Advent 2012

Advent Series 2012, Pt. 4 | Mary: The Mother of God

Advent 2012

Before people scream “heresy” or “blasphemy” I would ask you to consider the plain and simple truth that Mary was the mother of God, even if she did not fully understand that to be the case. As a Protestant I do not believe that Mary should hold some elevated status. She was a simple and frail human being just like the rest of us. I think that there are some within the Christian family that have gone too far in seeking to praise Mary for her role in the Christmas story. However, I do believe that those of us on the other side of the family do not go far enough in recognizing the remarkable fact that Mary was the one chosen for this sacred task.

I have often asked the question to myself, “why did God choose Mary?” I will admit that we will never fully know why God chose Mary. That isn’t for us to know. But, we can get a sense of what God was thinking based on the way Mary interacted with the angel Gabriel. The Bible provides for us a clear and concise depiction of Mary and her response to what God was placing upon her young shoulders. There are two characteristics I believe highlight God’s choice of Mary. These two attributes are seen in Mary’s response to the message brought by the Angel of God.


35 And the angel answered her, “The Holy Spirit will come upon you, and the power of the Most High will overshadow you; therefore the child to be borne will be called holy—the Son of God. … 37 For nothing will be impossible with God.” 38 And Mary said, “Behold, I am the servant of the Lord; let it be to me according to your word.” And the angel departed from her.

The angel Gabriel comes to inform Mary of God’s plan. He tells her that she is going to bear a son even though she is a virgin. There are any number of responses that Mary could have given.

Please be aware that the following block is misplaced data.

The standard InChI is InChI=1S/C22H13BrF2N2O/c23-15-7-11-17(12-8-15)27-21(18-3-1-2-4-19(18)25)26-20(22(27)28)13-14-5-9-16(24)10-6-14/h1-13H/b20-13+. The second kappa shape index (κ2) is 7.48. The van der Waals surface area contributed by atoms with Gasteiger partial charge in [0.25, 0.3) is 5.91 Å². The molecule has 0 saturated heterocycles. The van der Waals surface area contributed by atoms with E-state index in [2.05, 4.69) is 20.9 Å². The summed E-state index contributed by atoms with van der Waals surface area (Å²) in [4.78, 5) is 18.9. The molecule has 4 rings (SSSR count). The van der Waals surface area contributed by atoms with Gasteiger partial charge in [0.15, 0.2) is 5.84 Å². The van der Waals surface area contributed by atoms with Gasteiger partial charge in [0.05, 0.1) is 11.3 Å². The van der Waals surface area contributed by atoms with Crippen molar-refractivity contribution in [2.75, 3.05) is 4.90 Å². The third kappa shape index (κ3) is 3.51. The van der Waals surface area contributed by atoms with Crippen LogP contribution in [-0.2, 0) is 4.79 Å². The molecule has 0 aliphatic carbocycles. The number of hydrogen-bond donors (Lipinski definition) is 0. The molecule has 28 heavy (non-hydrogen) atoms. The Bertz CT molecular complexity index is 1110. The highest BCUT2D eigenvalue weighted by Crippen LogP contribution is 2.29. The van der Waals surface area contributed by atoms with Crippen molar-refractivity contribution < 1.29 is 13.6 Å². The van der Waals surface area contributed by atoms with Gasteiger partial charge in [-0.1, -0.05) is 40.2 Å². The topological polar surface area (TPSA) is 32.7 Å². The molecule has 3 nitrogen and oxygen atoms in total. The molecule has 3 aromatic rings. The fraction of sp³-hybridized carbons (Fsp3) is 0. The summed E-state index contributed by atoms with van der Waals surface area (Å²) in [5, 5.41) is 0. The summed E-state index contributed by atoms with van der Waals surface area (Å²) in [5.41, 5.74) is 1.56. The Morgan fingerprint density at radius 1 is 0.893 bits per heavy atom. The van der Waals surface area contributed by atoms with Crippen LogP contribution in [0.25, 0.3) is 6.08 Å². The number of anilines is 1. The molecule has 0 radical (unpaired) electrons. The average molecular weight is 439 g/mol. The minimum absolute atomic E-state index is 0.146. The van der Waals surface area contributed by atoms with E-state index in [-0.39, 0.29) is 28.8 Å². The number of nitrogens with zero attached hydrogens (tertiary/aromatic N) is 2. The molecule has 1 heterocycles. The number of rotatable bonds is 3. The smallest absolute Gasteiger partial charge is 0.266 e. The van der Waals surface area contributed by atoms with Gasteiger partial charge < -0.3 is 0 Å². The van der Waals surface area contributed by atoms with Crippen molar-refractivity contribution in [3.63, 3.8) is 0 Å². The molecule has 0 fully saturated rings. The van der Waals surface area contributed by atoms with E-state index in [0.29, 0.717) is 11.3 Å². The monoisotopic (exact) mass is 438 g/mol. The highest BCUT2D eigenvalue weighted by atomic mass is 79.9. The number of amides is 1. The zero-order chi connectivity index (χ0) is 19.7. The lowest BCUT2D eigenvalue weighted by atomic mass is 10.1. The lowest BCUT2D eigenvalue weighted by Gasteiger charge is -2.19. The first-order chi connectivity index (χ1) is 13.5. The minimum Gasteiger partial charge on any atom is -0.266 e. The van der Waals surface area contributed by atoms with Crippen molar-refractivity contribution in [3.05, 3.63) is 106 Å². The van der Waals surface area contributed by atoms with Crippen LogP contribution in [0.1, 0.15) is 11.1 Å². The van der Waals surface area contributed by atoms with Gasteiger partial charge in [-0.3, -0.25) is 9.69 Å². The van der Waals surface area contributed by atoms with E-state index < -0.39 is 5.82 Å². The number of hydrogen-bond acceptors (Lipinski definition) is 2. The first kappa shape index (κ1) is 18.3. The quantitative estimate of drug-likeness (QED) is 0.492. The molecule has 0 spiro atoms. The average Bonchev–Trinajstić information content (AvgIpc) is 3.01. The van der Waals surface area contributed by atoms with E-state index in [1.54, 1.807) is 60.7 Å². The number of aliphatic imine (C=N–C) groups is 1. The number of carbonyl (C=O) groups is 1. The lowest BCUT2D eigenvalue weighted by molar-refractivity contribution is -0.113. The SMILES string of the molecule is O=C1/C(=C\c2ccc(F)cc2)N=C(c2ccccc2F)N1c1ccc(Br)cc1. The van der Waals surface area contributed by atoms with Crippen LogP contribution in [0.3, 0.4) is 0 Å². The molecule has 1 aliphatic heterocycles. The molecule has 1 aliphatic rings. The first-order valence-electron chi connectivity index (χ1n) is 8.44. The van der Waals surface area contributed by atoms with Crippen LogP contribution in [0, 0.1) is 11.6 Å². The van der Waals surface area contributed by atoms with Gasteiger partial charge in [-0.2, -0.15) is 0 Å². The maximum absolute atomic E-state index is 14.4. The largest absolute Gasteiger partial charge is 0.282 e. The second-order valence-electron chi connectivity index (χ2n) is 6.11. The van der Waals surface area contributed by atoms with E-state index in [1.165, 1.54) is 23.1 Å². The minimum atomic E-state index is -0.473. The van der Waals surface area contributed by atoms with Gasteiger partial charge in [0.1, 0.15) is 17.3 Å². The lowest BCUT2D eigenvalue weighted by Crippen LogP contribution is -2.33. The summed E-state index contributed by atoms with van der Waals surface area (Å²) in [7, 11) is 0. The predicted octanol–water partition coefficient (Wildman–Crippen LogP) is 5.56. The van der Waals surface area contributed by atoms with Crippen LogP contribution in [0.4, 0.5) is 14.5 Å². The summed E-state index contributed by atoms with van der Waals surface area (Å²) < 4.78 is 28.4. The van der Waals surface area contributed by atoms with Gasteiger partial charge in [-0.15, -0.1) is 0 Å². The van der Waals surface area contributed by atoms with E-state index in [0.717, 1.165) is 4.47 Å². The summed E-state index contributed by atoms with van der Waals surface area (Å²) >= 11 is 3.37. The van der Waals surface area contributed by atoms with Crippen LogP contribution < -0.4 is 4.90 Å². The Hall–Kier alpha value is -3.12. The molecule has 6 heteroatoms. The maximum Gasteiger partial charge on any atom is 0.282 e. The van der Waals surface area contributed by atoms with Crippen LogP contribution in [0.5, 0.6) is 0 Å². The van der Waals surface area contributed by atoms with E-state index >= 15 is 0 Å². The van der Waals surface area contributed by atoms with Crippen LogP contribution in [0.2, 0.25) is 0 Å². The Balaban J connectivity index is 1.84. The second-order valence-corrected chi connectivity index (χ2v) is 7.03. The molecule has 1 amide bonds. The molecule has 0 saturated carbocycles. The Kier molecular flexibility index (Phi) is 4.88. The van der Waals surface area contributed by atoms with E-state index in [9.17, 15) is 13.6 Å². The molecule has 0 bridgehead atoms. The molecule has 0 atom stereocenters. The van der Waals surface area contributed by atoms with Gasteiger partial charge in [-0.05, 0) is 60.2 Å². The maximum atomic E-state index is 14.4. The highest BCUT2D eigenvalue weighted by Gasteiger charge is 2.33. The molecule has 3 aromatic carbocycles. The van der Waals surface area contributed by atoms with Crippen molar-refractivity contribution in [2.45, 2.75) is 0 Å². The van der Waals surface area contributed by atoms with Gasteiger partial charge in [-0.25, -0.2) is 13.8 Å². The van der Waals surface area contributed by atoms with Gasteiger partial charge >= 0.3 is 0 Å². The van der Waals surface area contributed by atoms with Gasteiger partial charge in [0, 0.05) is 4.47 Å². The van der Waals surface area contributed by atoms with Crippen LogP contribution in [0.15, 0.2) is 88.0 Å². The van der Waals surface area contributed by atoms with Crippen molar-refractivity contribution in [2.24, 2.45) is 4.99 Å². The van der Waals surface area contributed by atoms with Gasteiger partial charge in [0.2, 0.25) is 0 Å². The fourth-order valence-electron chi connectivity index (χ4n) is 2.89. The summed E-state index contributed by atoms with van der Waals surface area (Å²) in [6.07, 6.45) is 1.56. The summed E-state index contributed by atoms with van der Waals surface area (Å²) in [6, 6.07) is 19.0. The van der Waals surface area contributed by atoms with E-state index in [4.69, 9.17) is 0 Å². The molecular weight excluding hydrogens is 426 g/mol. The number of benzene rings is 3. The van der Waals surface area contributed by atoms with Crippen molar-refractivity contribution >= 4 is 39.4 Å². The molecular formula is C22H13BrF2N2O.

“I don’t think so!”

“Don’t I get a say in all of this?”

“I have my life all planned out and this is going to ruin everything!!”

The general sentiment of these responses are negative and reflect my tendency to resent inconvenience. Mary, however, did not respond in this way. The first characteristic Mary demonstrated was humility. She hears the words, understands the message and then submits to God’s plan. “I am the servant of the Lord.” She doesn’t try to talk her way out of it. She seeks clarification, to be sure, but she doesn’t run away. It is interesting that we have a young woman who is wise to the ways of life. She knew and understood the biological realities of childbirth. She knew the message from the angel implied an immediate action in her life, but the time of consummating her marriage had not arrived. To accept what doesn’t at the time make sense is a remarkable level of faith. Mary seemed to possess this ability to hear from God and live within what was offered. Mary could have responded in a hundred different ways. We can imagine many of them, but Mary choice the path of faith.

I have come to realize that faith does not always need an explanation at the moment of decision. Mary understood this to be true. Could this be the reason the scriptures tell us Mary “hid these things in her heart” (Luke 2:19). I would say, “Yes.” Mary was a humble servant of God. This characteristics was important to God. The mother of His eternal Son needed to be humble and lowly.